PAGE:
I really dig the portrait. Her eyes are gorgeous and the paint used on her lips is shiny and crisp. Despite the high prices, it’s not unheard of to experience paint issues on PF statues, or at least that’s what I gather from years of living vicariously through reviews and message boards. I’ll confess that even though I didn’t pay for her, I was plenty nervous unwrapping the head, as well as the rest of the body, for fear of some glaring paint problem. In the end, I needn’t have worried because the paint on this lady holds up to the sticker price of the piece. There aren’t any blemishes on the finish or any askew brush strokes. I know a few people have had issues with the head not seating properly in the neck, but mine doesn’t have any play in it at all.
Another great little touch are her nails, which are patterned after their haphazard look in the film. They also happen to be pretty damn sharp! I’d also imagine that they’re probably the most delicate parts of this entire piece.
The diorama section is a piece of Gotham rooftop set upon a beveled circular base. It’s a great choice for the figure and the brickwork is extremely convincing both in appearance and even to the touch. You also get a little chimney pipe in the corner. Selina’s boots stand flush with the rooftop surface keeping her steady and sure. The bottom of the base actually features a full color illustration along with the numbering and limitation. I usually post pictures of these when reviewing statues, but with how large and heavy this thing is, there’s no way I was going to risk it. However, I will say that mine is #616 of 2,500. Ironically, that’s one of the lowest numbers I’ve ever received on one of these limited pieces. Even most of my DC Collectibles statues are in the 2,000’s.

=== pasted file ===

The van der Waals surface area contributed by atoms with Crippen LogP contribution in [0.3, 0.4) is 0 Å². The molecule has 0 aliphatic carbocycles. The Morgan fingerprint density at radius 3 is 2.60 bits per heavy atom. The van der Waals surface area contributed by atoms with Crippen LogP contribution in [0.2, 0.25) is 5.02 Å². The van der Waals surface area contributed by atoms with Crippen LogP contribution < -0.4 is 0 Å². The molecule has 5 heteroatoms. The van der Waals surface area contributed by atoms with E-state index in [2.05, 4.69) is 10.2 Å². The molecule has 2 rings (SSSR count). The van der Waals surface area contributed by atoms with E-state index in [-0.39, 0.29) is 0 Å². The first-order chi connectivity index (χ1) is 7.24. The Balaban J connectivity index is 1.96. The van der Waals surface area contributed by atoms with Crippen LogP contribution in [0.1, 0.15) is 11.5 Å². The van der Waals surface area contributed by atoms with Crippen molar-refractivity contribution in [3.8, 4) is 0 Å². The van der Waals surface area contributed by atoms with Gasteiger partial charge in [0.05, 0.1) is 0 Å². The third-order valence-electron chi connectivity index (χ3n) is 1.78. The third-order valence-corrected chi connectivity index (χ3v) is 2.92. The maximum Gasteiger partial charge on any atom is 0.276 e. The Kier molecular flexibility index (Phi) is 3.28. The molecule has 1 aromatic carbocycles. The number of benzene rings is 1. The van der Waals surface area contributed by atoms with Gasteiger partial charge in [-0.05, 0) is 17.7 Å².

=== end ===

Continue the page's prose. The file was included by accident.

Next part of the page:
Getting this Catwoman statue into my collection was a pretty exciting event for me. It’s my first Premium Format and it’s the first time I ever won something as amazing and valuable as this statue. Unfortunately, it’s really turned me on to these pieces and the temptation to get another is burning inside me. On the other hand, I was lucky enough to find somewhere to display this one, as I happened to have an accent table in the corner of my Den that’s perfect for her, but I can’t imagine where I would go with another. Not to mention the huge box is sitting in one of my storage closets and taking up almost half the floor space! With a retail of $450, she’s probably the most expensive single collectible I own, and I have to say I think she’s certainly worth the money. I’ll confess that I have a hell of a lot of Catwoman items in my collection, and while this isn’t the Premium Format I would have chosen to sink that much money into, I’m still very pleased to own it. Plus, she seems to have been a pretty popular piece, as Sideshow’s site is already flashing the Low Stock warning on her page.